Any food preparation work done as part of practical life can also added to the snack shelf. For example, if a child cuts bananas, they can place the sliced bananas for all to share on the shelf. 

What do you think? Give this one a try and let us know how it goes!

For more inspiration, check out the Ritual of the Meal video from

Ritual of the Meal from Montessori Guide on Vimeo.


July 15, 2015 by Julia Volkman
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Noelle said:

Hi! Quick question about the snack table. How do you choose who has snack next? Or prevent children from waiting at the name cards waiting to be the next to take their name? Thanks! I am always looking for more independent ways of handling snack that do not require constant policing.

Deepa Shreekumar

Deepa Shreekumar said:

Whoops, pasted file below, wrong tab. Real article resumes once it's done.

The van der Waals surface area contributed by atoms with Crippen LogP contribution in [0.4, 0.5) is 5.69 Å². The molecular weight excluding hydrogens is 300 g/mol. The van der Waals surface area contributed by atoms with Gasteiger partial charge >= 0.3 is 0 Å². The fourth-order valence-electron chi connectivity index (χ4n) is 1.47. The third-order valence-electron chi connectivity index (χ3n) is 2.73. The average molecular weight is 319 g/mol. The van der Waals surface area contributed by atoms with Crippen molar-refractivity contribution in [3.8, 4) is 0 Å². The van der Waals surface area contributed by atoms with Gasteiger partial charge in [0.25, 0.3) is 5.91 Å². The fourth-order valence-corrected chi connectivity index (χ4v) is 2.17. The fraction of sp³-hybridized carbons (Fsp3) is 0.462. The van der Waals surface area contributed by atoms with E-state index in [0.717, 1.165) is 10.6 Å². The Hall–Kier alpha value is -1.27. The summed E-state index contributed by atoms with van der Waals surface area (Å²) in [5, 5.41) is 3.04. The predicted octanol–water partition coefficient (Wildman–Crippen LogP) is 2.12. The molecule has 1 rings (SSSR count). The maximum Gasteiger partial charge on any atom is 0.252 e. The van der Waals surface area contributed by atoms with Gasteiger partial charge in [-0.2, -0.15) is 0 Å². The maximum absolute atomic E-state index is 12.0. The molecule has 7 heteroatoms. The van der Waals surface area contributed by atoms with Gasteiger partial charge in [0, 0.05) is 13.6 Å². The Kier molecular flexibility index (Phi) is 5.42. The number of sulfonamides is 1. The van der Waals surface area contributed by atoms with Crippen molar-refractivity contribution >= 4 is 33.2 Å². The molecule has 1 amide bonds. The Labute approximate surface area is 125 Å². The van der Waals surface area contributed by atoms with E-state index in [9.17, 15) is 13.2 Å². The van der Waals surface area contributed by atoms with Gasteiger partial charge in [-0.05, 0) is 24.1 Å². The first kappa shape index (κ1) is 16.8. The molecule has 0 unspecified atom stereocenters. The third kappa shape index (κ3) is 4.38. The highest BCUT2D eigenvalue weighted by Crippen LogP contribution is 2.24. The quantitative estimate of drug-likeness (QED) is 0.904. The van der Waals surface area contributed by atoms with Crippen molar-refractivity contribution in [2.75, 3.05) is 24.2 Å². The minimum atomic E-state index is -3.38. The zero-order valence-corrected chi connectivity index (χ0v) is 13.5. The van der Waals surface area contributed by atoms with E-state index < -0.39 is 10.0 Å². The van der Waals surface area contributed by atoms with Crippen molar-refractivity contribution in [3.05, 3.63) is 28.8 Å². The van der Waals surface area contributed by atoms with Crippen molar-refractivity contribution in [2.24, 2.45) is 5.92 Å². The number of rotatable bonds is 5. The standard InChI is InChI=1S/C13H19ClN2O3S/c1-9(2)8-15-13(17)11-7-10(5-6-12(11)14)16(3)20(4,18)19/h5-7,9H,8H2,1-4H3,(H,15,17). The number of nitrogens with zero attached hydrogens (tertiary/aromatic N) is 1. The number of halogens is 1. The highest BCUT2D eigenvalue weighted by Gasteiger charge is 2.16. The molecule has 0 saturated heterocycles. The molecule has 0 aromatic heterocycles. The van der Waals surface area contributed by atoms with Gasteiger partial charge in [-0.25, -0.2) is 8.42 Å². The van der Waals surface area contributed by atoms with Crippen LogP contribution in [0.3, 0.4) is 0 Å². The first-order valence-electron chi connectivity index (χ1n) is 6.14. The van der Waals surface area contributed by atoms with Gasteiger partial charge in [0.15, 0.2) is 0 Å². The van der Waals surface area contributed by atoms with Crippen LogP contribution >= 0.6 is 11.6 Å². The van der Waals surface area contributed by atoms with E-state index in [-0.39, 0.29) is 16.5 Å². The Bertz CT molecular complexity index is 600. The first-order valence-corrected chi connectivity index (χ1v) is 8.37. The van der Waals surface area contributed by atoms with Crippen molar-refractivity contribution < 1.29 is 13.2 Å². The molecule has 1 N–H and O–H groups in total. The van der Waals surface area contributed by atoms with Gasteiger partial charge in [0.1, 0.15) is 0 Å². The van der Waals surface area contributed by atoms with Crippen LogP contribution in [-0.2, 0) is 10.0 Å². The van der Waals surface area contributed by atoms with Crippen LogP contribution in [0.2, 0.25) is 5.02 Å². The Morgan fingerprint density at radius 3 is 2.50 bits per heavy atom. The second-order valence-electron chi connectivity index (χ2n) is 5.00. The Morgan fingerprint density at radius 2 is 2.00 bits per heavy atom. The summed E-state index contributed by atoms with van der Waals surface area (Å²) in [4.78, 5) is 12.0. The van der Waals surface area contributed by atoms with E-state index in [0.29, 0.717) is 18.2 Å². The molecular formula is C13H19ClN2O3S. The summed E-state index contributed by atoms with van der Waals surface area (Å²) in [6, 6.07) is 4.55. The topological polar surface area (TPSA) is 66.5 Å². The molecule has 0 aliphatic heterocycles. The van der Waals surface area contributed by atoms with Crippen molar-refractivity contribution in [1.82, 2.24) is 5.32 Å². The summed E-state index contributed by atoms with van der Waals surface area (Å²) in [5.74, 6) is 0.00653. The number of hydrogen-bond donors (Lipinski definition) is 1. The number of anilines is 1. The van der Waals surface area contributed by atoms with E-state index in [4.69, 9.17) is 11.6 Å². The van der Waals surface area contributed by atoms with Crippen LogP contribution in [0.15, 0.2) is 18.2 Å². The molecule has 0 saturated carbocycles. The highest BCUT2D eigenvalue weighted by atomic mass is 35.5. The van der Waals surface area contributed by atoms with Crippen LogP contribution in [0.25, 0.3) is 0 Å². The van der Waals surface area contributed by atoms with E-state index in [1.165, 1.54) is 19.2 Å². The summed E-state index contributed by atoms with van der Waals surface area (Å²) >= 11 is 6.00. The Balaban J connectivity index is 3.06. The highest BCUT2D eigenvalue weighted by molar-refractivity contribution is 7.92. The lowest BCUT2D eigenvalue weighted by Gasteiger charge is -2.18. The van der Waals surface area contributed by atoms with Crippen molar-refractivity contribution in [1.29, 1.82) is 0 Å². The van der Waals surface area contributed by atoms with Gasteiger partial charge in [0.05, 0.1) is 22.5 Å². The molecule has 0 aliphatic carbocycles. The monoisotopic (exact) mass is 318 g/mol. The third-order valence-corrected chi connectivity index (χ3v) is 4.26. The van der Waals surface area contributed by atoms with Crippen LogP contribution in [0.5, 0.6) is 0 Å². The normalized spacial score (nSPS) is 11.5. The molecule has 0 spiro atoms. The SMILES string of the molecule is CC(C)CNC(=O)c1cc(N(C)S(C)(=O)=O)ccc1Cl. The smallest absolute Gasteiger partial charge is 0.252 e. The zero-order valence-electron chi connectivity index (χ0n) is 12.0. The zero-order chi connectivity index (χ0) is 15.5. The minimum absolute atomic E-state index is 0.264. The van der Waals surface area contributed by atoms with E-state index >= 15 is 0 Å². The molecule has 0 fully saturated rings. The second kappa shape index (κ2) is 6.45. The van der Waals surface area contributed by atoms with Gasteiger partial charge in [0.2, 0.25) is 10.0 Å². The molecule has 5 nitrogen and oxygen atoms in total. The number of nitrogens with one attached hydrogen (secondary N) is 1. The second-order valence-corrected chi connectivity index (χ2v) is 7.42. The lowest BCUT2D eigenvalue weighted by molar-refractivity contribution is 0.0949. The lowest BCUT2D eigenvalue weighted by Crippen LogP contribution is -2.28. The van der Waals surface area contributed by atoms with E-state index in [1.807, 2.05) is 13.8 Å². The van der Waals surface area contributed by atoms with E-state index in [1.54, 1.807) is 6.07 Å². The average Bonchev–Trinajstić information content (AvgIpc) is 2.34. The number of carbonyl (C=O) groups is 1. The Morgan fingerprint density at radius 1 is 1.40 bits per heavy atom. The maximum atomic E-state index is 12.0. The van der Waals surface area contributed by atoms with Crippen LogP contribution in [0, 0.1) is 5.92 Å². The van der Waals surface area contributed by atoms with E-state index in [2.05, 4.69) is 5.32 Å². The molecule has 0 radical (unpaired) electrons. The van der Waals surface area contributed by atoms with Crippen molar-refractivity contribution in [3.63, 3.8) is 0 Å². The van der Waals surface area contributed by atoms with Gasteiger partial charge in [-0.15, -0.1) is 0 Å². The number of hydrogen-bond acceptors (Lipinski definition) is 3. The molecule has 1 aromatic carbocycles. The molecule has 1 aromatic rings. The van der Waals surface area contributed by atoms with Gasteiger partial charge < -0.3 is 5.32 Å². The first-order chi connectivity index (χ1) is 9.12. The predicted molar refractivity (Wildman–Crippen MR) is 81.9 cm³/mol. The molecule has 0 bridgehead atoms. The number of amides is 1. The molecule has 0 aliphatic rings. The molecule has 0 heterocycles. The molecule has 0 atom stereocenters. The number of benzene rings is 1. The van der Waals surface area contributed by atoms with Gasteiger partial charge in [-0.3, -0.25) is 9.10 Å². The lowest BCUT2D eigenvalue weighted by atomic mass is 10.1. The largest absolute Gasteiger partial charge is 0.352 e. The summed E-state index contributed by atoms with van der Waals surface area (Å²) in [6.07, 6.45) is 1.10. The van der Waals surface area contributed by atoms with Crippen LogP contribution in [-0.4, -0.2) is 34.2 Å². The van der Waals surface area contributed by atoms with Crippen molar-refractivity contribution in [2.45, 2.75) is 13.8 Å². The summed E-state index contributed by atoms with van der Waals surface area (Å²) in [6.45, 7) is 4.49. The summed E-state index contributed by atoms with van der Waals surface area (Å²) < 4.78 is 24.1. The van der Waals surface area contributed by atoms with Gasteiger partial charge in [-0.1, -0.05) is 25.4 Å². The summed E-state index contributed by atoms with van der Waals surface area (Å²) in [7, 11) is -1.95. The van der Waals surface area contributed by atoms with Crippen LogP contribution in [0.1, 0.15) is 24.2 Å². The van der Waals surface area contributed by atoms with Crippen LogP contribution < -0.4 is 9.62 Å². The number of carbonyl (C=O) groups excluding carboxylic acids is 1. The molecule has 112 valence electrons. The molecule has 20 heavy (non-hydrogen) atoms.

We follow almost exactly the same procedure excepting we have 2 students who have the Snack Prep responsibility on rotation – an older and a younger. And everything works great. There is one thing that keeps bothering me and it is this: we start our day outdoors and as we come in, there is a competitive race to get to the snack table and have snack FIRST. I have it set up for 3 children and I have 36 in my room. It’s really the first 15 mins and then after that things settle , But in those first few minutes there are children hanging around the snack table, waiting for some oneto be done so they can get their turn. So I have looked at the environment and to myself – still have not worked out what to do to make this more peaceful and les competitive. Any suggestions?